A Vision for Open Hypermedia Systems Nürnberg and Leggett

5.3 Sproc Specific Layer

The Sproc Specific (SS) Layer uses the services of the Sproc Generic Layer, and thus may assume reliable ordered structure object transport and automatic standard header tagging. This layer is responsible for mapping the abstractions of a particular Sproc to generic structure objects.

Each Sproc has its own set of abstractions and services it provides to clients. These abstractions may take arbitrary forms. However, they must be expressible in terms of generic structure objects, since the Sproc Generic Layer expects these objects as input. There are two questions that must be answered with respect to this requirement. Firstly, does the generic structure object provide a sufficiently powerful means of expression? Secondly, does the requirement to map all members of the set of open abstractions to one particular abstraction contradict the discussion in favor of an open set of abstractions provided in Section 3.2.1?

With respect to the question of expressive power, it seems clear that generic structure objects are sufficient. Aspects of messages that do not neatly fit into the attribute or endset categories can be modeled as arbitrary object content. However, we feel that a stronger claim can be made with respect to representation of messages as structure objects. It is the case that this representation is reasonably natural for many of the abstractions needed by Sprocs. Object endset functionality allows the manipulation of structure. Object attributes allow modeling attributes of structure objects such as presentation specifics. Content can be used to hold scripts or node contents. A proxy object can be added to a set of objects that contains things like message name. Because aspects of a message like the message name are modeled as structure objects, layers below the SS Layer have a simple job - they need only understand structure objects. Message name, protocol name, and other data are "folded" into this common representation. From a data type perspective, everything is stored in a common data type (structure object) with fields of predefined types (named arrays of strings for attributes and named arrays of arbitrary bytes for endsets).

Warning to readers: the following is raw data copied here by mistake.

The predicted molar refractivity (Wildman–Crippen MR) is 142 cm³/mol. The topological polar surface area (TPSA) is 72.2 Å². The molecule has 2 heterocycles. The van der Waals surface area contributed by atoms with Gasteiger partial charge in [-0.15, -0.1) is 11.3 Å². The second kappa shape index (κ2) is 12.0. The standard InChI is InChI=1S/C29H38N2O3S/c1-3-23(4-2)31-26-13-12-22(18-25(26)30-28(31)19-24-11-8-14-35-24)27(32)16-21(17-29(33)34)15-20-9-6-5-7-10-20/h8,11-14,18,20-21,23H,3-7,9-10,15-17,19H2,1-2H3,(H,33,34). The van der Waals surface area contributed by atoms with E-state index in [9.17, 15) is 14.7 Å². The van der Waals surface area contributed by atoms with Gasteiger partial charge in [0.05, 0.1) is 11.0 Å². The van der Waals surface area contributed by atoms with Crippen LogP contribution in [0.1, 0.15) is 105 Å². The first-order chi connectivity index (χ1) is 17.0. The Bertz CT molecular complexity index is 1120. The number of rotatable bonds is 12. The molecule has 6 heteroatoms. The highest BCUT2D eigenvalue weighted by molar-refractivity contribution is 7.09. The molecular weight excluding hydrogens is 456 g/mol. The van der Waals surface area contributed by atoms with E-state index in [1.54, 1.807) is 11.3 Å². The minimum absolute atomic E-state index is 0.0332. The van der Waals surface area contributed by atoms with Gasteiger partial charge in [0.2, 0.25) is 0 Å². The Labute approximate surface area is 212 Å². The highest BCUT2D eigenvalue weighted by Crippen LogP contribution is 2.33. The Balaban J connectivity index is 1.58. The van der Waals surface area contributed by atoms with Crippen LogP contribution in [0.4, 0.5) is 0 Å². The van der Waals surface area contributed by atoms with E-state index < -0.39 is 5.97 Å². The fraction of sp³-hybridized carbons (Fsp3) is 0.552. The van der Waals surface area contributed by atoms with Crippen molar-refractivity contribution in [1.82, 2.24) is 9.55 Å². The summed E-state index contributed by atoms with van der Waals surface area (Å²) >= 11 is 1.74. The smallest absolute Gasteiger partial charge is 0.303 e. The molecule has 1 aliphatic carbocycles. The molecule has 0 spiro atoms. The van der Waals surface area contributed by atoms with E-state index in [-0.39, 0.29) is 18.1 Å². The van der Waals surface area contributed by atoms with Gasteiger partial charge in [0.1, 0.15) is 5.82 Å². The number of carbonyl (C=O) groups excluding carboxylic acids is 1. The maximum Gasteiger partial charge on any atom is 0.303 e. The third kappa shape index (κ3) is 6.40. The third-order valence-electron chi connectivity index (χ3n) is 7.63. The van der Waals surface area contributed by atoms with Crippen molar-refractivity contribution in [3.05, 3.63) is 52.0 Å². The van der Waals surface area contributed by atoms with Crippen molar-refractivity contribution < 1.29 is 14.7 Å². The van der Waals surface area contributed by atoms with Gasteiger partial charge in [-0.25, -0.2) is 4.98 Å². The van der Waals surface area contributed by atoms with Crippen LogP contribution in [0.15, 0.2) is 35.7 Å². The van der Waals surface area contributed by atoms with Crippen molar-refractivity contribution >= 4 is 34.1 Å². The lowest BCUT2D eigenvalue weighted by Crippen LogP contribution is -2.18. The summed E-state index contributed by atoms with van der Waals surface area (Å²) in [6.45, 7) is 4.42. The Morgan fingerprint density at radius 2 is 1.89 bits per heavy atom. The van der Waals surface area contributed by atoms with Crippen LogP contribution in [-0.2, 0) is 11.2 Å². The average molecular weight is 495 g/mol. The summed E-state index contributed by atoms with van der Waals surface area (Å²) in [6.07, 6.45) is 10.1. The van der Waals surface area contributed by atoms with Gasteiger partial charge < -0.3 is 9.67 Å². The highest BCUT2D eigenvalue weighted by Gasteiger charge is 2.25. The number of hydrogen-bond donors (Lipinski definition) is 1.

This leads to the second question. In Section 3.2.1, we argued against the notion that sufficiency of expressive power be used as a criterion for expressing abstractions. However, that argument applied to the abstractions that clients manipulate, not to those that servers manipulate. There is always a layer in any protocol at which all abstractions take a common form, whether that be byte streams at the Transport Layer or generic structure objects at the Sproc Generic Layer. The important issue here is that this mapping be hidden from clients. These concerns should be transparent to clients.

Since the SS Layer is open, it is impossible to define all the mappings from all of the structural abstractions and services provided by this layer to generic structure objects. This can be handled two ways. Firstly, one could define mappings as new abstractions and services are added. However, this greatly hinders standardization. Secondly, one can define an algorithm for mapping arbitrary structural abstractions and services to the generic format. This approach is analogous to the way in which CORBA interface specifications are used both to define the programmatic interface to an object and to generate IPC libraries to convey messages concerning this interface. We have chosen this second approach. Appendix C provides and algorithm to map the parameters of a given message to a set of generic structure objects. Essentially, simple parameters are mapped to endset/endpoint or attribute/value pairs. Large parameters are mapped to their own objects.

Given an algorithm to translate service definitions into sets of generic structure objects, only the service definitions of Sprocs must be specified. There are an open set of these Sprocs, but we feel three Sproc interfaces should be specified as a starting point for OHSWG work. As mentioned in Section 4.1.4, these Sprocs should address navigation, composition, and IR. A proposal for the navigation Sproc interface is given below. Composition and IR Sproc interfaces should be addressed in the short term.

A protocol stack box diagram
Figure 12. Sproc Specific Layer of the OHP Protocol Stack.


Peter J. Nürnberg, John J. Leggett
HRL, CSDL, Texas A&M
original page URL: http://jodi.ecs.soton.ac.uk/Articles/v01/i02/Nurnberg/proto_spec.html